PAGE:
WA setting the pace in road safety reforms – Chain of Responsibility Law

The Western Australian Compliance & Enforcement Bill (Chain of Responsibility), will be bought into full effect in less than four months. Whilst CoR legislation was first introduced in WA 2008, the legislation has now been passed and regulations, including fines and enforcement will come into effect March 2014.

Chain of Responsibility (CoR) legislation is set to be a major legislative and regulatory change, whose reforms to transport and road safety will no doubt have a major impact to how business is conducted by transport companies across the state.

WA officials expect that CoR will improve road safety, logistics practices and well as be an overall improvement to the transport industry and its reputation.

Whilst CoR legislation has now been rolled out in most Australian States and territories it is currently only being applied to commercial vehicles over 4.5 tonnes in all other states and territories. WA stands out as the front runner in its application of CoR as it is includes all commercial vehicles; meaning any commercial vehicle,  from a standard courier sedan, through to a road train. What also must be taken into account with CoR is that it applies to both inbound and outbound products, where a company has control of what is leaving and arriving at their site.

CoR breaches carry heavy fines and prosecutions, including personal fines and community service orders for executives of the companies. Authorised officers also have the inspection and investigative powers to stop and ground vehicles, enter premises and seize documents and more.

Mike Wood Managing Director of Latus said today -“CoR is no different to any other OH&S issues, but focuses on road accidents involving commercial vehicles. CoR is a method that extends occupational health and safety beyond the walls of the business.”

“Anyone working in transport can no longer afford to be ignorant of CoR, put simply anyone who works in transport can now be held accountable for any actions or inactions in the case of a breach”.

For the 100’s of attendees that were lucky enough to attend information sessions held across WA by Main Roads Western Australia, the Department of Transport and presented by Latus in September of this year, were introduced to the concepts of CoR and how it will need to incorporated into their daily business practices, as well as policies and procedures.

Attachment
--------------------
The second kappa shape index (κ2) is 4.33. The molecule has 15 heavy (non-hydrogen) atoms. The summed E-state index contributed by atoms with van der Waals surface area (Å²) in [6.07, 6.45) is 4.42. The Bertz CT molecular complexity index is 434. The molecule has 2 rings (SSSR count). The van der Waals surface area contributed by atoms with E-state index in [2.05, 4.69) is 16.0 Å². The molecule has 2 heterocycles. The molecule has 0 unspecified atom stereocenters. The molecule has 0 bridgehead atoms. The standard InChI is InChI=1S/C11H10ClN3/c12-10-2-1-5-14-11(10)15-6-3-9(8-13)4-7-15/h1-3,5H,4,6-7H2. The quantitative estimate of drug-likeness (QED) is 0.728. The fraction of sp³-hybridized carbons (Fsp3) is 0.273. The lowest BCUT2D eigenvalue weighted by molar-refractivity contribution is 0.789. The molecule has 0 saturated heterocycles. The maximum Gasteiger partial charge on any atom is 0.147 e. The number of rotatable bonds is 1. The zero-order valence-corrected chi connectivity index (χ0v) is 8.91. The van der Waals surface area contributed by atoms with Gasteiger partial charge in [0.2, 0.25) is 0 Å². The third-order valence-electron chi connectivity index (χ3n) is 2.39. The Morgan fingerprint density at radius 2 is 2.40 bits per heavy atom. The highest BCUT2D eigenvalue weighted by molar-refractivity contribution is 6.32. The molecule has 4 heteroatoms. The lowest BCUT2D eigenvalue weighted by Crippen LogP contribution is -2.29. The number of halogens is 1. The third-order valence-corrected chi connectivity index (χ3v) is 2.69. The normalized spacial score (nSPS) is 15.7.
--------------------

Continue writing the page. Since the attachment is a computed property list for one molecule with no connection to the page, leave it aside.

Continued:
CoR brings with it a need to meet and comply with the law, business who do not comply face prosecution and fines and possibly worst of all irrevocable damage to their reputation.

Want to know more? Whatever state you live in, Latus can help, click here: www.latus.edu.au and contact us today.

Mike Wood

Mike Wood, Managing Director – LATUS: Logistic Risk Specialists Mike Wood is the recognised Australian Specialist on Chain of Responsibility Legislation and its Impacts upon the Logistic Industry. Since 2003, Mike has been heavily involved in Chain of Responsibility (known as Compliance and Enforcement in Western Australia). Mike is frequently interviewed or comment sort by Australian Media outlets, as well as providing expert witness testimony in legal proceedings. Most recently engaged by the Western Australian Government to help educate WA businesses on the new Compliance and Enforcement legislation and its impacts on them. Mike regularly advises Governments and Business across South East Asia and Australia on Logistic Issues, and was particularly involved in the Chain of Responsibility legislation, and codes of practice. Mike’s expertise extends to multiple facets of the Supply Chain, having undertaken projects such as, Integrated Logistic Chain Design, Australian Disaster Management Response Logistics, Coal Chain designs, Port operation & infrastructure, Logging Operation design, Sugar production, livestock movements, logging etc.

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